Min Bahadur Sherchan died at the Everest base camp on Saturday evening. The cause of death was not immediately clear, but mountaineering official Gyanendra Shrestha, who is at the base camp, said he likely suffered cardiac arrest. Shrestha could not elaborate due to a poor telephone connection.
Sherchan, a grandfather of 17 and great-grandfather to six, first scaled Everest in May 2008 when he was 76 - at the time becoming the oldest climber to reach the top.
His record was broken in 2013 by 80-year-old Japanese Yuichiro Miura.
Before leaving for the mountain last month, Sherchan told The Associated Press that once he had completed the climb and became famous, he intended to travel to conflict areas to spread a message of peace.
He had trained for months before the attempt, saying that he did not suffer from any respiratory problems and his blood pressure was normal.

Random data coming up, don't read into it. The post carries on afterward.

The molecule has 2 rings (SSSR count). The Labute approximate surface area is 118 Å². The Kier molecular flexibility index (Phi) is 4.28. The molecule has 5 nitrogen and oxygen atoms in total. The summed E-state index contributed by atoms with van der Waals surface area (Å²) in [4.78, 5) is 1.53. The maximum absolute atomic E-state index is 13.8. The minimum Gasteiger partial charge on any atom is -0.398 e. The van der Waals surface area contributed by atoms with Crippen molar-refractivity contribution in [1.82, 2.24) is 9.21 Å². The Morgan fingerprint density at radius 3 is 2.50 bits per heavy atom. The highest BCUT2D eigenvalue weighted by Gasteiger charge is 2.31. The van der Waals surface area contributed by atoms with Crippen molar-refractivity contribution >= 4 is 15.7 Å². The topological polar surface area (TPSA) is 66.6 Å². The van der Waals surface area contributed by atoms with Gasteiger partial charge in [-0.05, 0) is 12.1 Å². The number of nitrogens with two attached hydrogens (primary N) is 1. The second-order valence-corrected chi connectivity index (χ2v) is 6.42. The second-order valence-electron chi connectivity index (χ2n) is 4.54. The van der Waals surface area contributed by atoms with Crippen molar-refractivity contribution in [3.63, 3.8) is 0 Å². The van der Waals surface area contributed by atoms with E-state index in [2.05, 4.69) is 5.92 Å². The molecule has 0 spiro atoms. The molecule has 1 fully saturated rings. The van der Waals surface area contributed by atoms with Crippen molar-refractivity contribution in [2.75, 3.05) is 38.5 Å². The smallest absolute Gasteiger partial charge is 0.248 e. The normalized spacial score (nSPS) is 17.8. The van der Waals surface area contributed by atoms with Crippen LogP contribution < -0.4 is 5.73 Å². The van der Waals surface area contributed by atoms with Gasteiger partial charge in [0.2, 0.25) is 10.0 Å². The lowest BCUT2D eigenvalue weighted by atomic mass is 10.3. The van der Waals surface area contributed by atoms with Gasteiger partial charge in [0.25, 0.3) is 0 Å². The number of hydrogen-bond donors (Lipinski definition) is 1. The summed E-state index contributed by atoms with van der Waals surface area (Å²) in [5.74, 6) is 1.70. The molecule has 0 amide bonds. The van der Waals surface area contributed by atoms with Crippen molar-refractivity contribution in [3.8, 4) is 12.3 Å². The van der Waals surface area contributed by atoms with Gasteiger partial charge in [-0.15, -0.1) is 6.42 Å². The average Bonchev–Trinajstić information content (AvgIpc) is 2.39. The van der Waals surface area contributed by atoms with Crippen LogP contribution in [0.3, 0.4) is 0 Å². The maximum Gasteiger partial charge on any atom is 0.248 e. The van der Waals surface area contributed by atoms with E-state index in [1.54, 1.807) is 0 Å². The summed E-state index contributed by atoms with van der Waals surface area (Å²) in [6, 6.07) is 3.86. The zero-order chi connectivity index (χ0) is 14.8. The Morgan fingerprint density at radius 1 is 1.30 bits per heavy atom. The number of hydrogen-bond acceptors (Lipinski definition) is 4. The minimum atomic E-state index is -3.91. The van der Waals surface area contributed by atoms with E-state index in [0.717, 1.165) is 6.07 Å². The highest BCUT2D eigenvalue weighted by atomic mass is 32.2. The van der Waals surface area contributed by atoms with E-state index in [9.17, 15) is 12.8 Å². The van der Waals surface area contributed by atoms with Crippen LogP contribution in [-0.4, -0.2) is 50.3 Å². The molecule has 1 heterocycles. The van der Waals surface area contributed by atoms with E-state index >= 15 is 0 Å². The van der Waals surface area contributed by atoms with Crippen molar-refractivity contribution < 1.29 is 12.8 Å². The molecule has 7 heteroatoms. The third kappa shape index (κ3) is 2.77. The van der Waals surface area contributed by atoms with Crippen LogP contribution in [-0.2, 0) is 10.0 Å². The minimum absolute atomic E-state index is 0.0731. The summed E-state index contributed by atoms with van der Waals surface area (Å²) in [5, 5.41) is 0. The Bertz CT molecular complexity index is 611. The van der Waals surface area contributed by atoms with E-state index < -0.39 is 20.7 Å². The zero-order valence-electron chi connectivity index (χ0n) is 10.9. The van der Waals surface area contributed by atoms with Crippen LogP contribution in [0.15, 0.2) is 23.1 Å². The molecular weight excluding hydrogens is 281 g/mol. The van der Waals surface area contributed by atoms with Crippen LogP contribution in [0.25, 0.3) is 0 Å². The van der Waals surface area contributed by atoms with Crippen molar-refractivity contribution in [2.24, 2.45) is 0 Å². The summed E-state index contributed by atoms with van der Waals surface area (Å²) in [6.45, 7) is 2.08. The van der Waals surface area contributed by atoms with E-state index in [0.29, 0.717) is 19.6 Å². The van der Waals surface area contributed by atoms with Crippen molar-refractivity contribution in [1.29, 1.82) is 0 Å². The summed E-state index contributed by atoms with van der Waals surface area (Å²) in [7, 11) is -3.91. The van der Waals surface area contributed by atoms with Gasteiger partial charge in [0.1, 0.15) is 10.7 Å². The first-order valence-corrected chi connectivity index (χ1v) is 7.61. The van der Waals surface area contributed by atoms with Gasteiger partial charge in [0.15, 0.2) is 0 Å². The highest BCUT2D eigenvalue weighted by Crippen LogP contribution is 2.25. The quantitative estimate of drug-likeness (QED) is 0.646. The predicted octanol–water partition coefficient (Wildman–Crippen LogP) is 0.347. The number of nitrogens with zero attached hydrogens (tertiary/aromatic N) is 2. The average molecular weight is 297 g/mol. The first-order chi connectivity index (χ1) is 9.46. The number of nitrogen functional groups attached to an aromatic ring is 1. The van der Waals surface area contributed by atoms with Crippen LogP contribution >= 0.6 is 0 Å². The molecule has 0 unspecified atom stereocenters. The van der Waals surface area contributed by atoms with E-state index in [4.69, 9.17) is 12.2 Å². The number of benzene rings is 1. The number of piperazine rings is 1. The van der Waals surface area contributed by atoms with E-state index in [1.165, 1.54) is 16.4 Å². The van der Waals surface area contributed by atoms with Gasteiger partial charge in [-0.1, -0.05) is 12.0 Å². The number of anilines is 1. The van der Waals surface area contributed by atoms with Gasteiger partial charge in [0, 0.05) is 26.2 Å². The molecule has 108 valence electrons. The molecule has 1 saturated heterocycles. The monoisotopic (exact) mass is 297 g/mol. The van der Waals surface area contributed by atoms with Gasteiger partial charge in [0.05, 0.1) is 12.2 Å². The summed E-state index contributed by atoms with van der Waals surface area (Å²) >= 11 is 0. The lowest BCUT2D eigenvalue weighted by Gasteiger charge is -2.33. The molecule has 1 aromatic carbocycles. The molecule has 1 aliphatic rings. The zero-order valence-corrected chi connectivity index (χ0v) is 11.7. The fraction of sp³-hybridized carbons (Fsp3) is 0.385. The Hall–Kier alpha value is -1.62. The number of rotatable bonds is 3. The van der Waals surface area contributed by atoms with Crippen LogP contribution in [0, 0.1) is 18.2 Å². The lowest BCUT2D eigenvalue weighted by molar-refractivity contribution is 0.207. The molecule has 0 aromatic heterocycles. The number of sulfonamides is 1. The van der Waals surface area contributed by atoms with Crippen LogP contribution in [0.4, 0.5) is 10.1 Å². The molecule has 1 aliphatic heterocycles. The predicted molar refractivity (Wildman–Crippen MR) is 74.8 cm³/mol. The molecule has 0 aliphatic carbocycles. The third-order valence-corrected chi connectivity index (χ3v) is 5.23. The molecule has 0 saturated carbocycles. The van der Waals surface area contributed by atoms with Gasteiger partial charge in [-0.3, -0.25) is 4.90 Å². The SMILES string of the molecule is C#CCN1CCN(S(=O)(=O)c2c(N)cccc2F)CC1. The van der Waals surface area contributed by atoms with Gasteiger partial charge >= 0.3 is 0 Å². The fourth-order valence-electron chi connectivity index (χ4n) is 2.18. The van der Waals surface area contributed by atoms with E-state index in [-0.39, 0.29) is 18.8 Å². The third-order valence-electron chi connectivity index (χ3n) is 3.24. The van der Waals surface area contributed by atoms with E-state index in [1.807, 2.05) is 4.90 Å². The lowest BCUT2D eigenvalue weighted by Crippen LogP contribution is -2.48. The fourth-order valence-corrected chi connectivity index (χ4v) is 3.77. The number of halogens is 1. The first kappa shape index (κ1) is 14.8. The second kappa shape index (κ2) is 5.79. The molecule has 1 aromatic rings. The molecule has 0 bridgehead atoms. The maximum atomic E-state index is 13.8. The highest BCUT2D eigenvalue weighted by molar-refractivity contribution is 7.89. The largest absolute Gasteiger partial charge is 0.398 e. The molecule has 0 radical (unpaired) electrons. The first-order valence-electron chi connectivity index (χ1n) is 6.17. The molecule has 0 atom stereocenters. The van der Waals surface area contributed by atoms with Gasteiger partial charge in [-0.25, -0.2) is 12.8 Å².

Being born in the mountains, he said he had did not have any problems with high altitude or the low levels of oxygen there.
Sherchan's love of mountaineering began in 1960 when he was assigned by the Nepalese government to be a liaison officer for the Swiss team climbing Mount Dhaulagiri.
He later became an apple farmer and constructed roads and dams before settling down to run hotels in Kathmandu.
A record number of climbers are hoping to scale the 8,850-meter (29,035-foot) mountain in May and June, the best months for climbing Everest. The Nepalese Tourism Department has issued 371 permits this year.
A renowned Swiss climber, Ueli Steck, who was training to scale Everest, was killed last Sunday.
The 2015 season was scrapped after 19 climbers were killed and 61 injured by an avalanche at the base camp triggered by a massive earthquake. In 2014, an avalanche at the Khumbu Icefall killed 16 Sherpa guides.
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